Developments in Adoption of the 1985 UNCITRAL Model Law on International Commercial Arbitration – Vol. 1 No. 2

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AuthorBette E. Shifman*

Published: June 1990

United States
Arbitrators and Arbitral Tribunals
Challenge of Arbitrators
Commercial Disputes
Applicable Law
Arbitral Awards
Enforcement of Arbitral Awards
Interim Measures of Protection
New York Convention

Description: On December 11, 1985, the General Assembly of the United Nations approved the text of a Model Law on International Commercial Arbitration (Model Law) and recommended that states give it “due consideration.” The Model Law was the result of several years of intensive effort by the United Nations Commission on International Trade Law (UNCITRAL or the Commission) to strengthen and improve the international framework for commercial arbitration. It joins UNCITRAL’s other efforts — for example, the widely-used Arbitration Rules produced in 19764 and the 1980 Conciliation Rules — to develop uniform standards for dispute settlement in international transactions.

In 1979, UNCITRAL undertook preliminary work on the Model Law, in consultation with such international entities as the Asian-African Legal Consultative Committee (AALCC) and the International Council for Commercial Arbitration (ICCA). Moreover, UNCITRAL rejected the AALCC’s suggestion to adopt a protocol revising and supplementing the 1958 United Nations Convention on the Recognition and Enforcement of Foreign Arbitral Awards (New York Convention), favoring instead a model law format. The Commission felt that a model law would assist states in reforming and modernizing their arbitration law, promoting a uniform interpretation of the New York Convention and reducing conflicts between national laws and arbitration rules.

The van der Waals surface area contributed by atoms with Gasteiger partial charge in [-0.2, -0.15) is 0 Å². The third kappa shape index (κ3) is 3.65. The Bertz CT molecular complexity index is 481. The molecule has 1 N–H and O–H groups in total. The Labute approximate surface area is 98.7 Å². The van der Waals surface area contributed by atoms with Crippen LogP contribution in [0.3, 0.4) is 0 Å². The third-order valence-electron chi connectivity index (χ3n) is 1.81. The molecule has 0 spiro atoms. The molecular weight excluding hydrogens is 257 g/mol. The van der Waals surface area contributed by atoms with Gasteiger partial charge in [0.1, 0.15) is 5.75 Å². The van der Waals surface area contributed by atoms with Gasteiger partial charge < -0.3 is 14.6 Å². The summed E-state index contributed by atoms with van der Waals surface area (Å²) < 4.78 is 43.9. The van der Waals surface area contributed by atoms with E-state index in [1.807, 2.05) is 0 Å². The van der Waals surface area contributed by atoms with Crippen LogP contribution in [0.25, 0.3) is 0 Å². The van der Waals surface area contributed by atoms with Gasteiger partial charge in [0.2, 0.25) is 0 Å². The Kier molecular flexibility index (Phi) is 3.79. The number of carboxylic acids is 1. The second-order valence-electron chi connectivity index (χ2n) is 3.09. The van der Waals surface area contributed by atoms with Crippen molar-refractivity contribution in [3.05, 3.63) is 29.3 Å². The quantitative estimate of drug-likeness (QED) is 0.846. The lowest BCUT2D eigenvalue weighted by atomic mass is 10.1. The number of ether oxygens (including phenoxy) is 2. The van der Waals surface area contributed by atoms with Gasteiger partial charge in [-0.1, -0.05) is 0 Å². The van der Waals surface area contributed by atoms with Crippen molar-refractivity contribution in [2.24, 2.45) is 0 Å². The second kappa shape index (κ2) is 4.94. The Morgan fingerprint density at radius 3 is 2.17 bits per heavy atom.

The UNCITRAL effort was not the first attempt to unify arbitration legislation. In the mid-1930s, the International Institute for the Unification of Private Law in Rome (UNIDROIT) began work on a uniform law on arbitration. Interrupted by World War II, UNIDROIT in 1954 produced a draft law that formed the basis of the 1966 European Convention Providing a Uniform Law on Arbitration. The Convention, however, was signed by only two countries and adopted by just one; its failure may have contributed to UNCITRAL’s decision to propose a model law rather than a multilateral convention.

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*Member, New York Bar. Attorney, Stibbe, Blaisse & de Jong, Amsterdam. Former member of the research faculty, Parker School of Foreign and Comparative Law, Columbia University.